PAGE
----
In delving into their relationship, I was on a personal quest to see how Neith maintained her ability to work within a consuming marriage with children. Only at great personal struggle and cost, I discovered. With a modest inheritance, they could afford a little household help, and Hutchins did help with the children, but he was quite conventional. He called his autobiography, A Victorian in the Modern World. The negative example of Neith’s struggle, along with a satisfying personal and work life in my forties as a single mother and director of a woman’s studies program, dampened any lingering desire I had to couple.
Kate also discovered Neith through reading about Greenwich Village and then unearthed a column called “The Bachelor Girl,” which Neith wrote for Vogue Magazine in 1898 before she married. I didn’t know this part of Neith’s history. What she wrote there, and her struggle for autonomy within her marriage, made her a positive model for Kate. Indeed, all of the historical women Kate admires–in addition to Neith, Edna St. Vincent Millay, Edith Wharton, Charlotte Perkins Gilman and Maeve Brennan–were accomplished writers who married and coupled at various points in their lives. It seems to me that Kate’s main quest is trying to answer the question of whether she can invest in being in a couple and still maintain an autonomous self and a commitment to writing. She comes to no conclusion, but Kate seems to be heading toward the single life, looking for ways to make her life more communal.
At the end of her book, Kate, helps a single woman friend rent an apartment in her building in New York, where they share more of their lives. By her forties, Kate, too, has a network of friends, but not one rooted in the community and culture that I found in the 1970s and early 1980s. She begins to think about alternative living arrangements, but has to go to Amsterdam to find an attractive example.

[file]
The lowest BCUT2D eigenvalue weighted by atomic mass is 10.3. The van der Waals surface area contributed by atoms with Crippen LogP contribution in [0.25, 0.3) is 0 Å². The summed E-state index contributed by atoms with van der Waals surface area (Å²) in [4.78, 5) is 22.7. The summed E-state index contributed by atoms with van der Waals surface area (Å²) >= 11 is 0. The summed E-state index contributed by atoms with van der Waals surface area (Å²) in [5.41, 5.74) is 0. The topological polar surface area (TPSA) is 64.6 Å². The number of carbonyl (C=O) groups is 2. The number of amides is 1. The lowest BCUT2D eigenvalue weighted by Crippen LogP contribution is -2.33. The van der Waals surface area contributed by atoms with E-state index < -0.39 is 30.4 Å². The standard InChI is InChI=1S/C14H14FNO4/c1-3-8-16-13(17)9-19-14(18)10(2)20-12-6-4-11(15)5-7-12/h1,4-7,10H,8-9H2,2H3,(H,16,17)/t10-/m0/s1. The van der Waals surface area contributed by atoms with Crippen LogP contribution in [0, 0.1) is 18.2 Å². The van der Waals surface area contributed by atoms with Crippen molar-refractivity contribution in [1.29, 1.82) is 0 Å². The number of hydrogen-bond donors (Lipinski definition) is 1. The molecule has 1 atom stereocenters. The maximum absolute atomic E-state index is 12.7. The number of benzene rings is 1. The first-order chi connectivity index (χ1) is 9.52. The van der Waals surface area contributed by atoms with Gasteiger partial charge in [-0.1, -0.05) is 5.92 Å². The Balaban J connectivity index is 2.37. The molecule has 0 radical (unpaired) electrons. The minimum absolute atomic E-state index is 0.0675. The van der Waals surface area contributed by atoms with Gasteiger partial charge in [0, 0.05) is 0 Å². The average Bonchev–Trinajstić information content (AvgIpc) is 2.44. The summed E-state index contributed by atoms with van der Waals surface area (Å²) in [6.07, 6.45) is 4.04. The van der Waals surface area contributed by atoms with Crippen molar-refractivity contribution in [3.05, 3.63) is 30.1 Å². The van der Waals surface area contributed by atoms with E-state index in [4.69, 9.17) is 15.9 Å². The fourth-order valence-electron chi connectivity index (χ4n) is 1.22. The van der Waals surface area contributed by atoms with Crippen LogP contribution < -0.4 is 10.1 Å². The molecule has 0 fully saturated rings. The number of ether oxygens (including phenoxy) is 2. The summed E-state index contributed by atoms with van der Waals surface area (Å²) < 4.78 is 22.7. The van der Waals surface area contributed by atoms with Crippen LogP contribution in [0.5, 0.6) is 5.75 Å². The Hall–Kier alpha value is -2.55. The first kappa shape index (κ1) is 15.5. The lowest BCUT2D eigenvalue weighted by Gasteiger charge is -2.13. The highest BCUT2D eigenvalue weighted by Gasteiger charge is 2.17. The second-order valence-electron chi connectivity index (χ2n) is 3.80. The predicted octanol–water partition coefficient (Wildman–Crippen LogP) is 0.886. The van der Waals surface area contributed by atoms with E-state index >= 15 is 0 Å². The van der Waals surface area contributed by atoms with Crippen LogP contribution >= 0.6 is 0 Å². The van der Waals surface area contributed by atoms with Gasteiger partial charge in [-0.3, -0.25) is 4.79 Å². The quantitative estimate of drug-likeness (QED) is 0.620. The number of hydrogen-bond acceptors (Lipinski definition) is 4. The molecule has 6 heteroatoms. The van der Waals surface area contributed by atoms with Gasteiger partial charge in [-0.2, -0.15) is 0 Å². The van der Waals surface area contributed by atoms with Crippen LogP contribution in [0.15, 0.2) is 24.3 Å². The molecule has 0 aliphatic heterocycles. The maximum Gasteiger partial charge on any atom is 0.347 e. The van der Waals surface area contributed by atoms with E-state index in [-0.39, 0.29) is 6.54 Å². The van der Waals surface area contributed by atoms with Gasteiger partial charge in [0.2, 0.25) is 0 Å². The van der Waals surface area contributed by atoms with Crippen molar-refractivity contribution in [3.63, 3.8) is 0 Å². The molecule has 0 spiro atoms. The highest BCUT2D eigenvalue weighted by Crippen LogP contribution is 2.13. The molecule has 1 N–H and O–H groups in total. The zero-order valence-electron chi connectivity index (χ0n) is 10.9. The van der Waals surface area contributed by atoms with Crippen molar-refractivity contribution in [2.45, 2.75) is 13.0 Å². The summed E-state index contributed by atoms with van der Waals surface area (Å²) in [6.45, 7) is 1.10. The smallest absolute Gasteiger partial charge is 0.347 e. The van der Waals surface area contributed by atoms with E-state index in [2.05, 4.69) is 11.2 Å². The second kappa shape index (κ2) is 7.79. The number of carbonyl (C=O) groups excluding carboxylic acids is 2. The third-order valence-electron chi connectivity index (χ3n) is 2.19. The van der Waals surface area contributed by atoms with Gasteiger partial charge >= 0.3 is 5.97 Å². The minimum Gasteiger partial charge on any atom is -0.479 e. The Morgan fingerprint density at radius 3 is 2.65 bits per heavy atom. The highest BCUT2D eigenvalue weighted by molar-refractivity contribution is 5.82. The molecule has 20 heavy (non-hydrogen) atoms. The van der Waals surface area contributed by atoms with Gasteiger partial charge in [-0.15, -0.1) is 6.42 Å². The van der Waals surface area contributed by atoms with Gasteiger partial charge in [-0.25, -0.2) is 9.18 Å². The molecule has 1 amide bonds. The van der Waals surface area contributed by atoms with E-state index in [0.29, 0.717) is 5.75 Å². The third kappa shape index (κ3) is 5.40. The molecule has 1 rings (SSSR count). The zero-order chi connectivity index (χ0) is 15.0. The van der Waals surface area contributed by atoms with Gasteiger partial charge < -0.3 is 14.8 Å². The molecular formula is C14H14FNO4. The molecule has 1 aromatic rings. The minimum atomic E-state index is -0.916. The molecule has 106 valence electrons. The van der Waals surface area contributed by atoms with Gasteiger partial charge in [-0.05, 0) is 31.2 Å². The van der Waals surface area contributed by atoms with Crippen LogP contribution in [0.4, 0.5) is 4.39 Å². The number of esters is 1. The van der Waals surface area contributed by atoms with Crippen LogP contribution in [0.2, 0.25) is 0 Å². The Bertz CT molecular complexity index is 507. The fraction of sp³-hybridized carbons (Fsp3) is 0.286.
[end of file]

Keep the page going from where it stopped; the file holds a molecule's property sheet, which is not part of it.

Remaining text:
Thinking about Kate and her generation, I’m overwhelmed by how much marriage, including elaborate weddings, dominates the popular media today. At least in my day, critiques of marriage meandered from the feminist press into the mass media. And we had the communal alternative. Recently, a friend who is ten years younger than I and a psychotherapist recalled that she always felt guilty in the women’s movement because she was in a couple. Even so, she and her future husband met while living in a communal household where they each kept their own rooms, a practice she maintained with both her first and second husbands.
After reading the mistitled Spinster, I felt sad that my generation of single women had not left a legacy that women like Kate could build on. She never mentions Gloria Steinem, the most famous single woman of second wave feminism. Kate doesn’t know or doesn’t address my 2005 book, The New Single Woman. For the book, I followed twenty long-term single women in their forties and fifties for ten years–-half were ever single and half divorced, half had children and half did not. I wanted to see what made a satisfying single life or not. What I found was that second wave feminism never developed an attractive vision of single life. Neither Steinem, nor the ordinary women I interviewed, identified as single; they were only delaying marriage.
What has been achieved since the 1970s is a greater fluidity between coupled and single life as women and men move in and out of these statuses throughout their lifetimes. We still need to fight the stigma attached to being single over forty, especially for women. But we are not spinsters, separated forever from our coupled peers. We need to recognize the many possible ways of structuring personal life, all of which can lead to happiness or not, so that we have real choices.
About the author: E. Kay Trimberger is a retired sociologist and women’s studies professor still living solo in Berkeley. She is working on a memoir about adoption tentatively titled Creole Son: An Adoptive Mother’s Story of Nature and Nurture. You can reach her through www.ekaytrimberger.com
Single mom photo available from Shutterstock